Moving to the abdominal plate and belt, in this side by side you can see that the OT back plate terminates above the back section of the abdominal plate. Also notice that the back half of the belt is white canvas and the Thermal Detonator is attached with metal slide on clips. You can also see an E-11 holster on the left hip.

 

88dLaSZ.jpg

 

The RO abdominal plate is one piece and has a gap about 4 inches wide in the back. This gap is covered by a cover plate you can see in the picture. The back plate sits on top of this cover plate and the abdominal armor. The Thermal Detonator is attached to a hard-plastic back belt.

 

That is it for now, I will continue the belt and abdominal plate in my next posts.

Thanks for the interest.

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No worries man, your stuff is awesome and I love how in depth it is! 

 

Actually, I need to show my BS (lol) mods on my HOWTO thread, I just need a proper way to post the pics without them dying. Last time I copied/pasted them from Facebook, but after a while the links break and are forever lost. Would you by chance be willing to have my send you the pictures to upload to Photobucket or Imger (or whatever site you use), so I could attach it all to a post? I don't have either of those, and already have a whole lot of accounts on my computer xD 

Edited by Parquette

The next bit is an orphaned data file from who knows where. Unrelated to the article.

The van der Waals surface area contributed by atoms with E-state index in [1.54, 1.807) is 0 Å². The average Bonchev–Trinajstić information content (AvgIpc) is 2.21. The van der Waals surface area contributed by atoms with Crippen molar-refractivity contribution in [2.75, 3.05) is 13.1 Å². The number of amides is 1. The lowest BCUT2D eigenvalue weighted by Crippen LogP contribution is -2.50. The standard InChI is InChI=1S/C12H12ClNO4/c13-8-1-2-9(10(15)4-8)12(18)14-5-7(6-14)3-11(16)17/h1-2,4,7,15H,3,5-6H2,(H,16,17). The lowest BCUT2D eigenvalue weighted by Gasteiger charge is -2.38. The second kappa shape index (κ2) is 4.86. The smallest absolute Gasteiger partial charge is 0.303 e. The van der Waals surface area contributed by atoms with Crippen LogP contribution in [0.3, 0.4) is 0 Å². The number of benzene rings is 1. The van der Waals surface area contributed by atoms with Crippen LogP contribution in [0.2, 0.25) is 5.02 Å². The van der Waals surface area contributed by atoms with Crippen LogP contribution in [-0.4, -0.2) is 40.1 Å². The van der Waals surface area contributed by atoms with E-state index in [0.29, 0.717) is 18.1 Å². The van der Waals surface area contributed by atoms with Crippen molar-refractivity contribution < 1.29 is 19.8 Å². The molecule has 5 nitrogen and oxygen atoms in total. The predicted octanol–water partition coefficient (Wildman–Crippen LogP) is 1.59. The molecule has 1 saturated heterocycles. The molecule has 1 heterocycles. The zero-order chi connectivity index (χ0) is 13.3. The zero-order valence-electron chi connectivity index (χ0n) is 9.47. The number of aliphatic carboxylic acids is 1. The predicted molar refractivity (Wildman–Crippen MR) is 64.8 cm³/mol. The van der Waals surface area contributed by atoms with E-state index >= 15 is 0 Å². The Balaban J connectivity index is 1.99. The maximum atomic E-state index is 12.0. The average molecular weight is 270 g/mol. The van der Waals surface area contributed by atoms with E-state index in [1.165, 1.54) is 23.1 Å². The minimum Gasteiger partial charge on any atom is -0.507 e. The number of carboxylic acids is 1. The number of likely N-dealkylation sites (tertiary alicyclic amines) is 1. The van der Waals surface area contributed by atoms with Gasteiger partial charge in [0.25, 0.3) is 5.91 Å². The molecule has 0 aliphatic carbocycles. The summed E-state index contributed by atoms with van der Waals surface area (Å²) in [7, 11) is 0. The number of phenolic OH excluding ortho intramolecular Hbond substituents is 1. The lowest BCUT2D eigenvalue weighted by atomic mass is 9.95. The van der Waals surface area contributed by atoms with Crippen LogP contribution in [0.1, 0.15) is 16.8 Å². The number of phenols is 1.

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Parquette, I will PM you.

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Ok, continuing with the abdominal plate. The front of the OT abdominal plate is one of the most detailed parts of the body armor. The groin plate is incorporated into the abdominal armor. In this picture I have several images to illustrate the details. In the top left is the inside (faces the body) of the abdominal plate. Note the return edge along the top, the return edge is present on a lot of the OT armor but not every part has a return edge. Also note the groin plate is all part of the same piece, it is not a separate part. The two detail parts, the center box with 5 button discs and horizontal lines, and the side 4 button box are parts that are glued to the abdominal plate. The bottom left image is the front of an unfinished abdominal plate where you can see that the center box has not been attached.

 

ZuyBs2H.jpg

 

The center image is a completed OT front abdominal plate and the two right images are close ups of the detail parts. Notice the other raised detail in the abdominal plate and how the edges are not as drastic as the edge detail we will see on the RO abdominal plate, again this is the result of vacuum forming.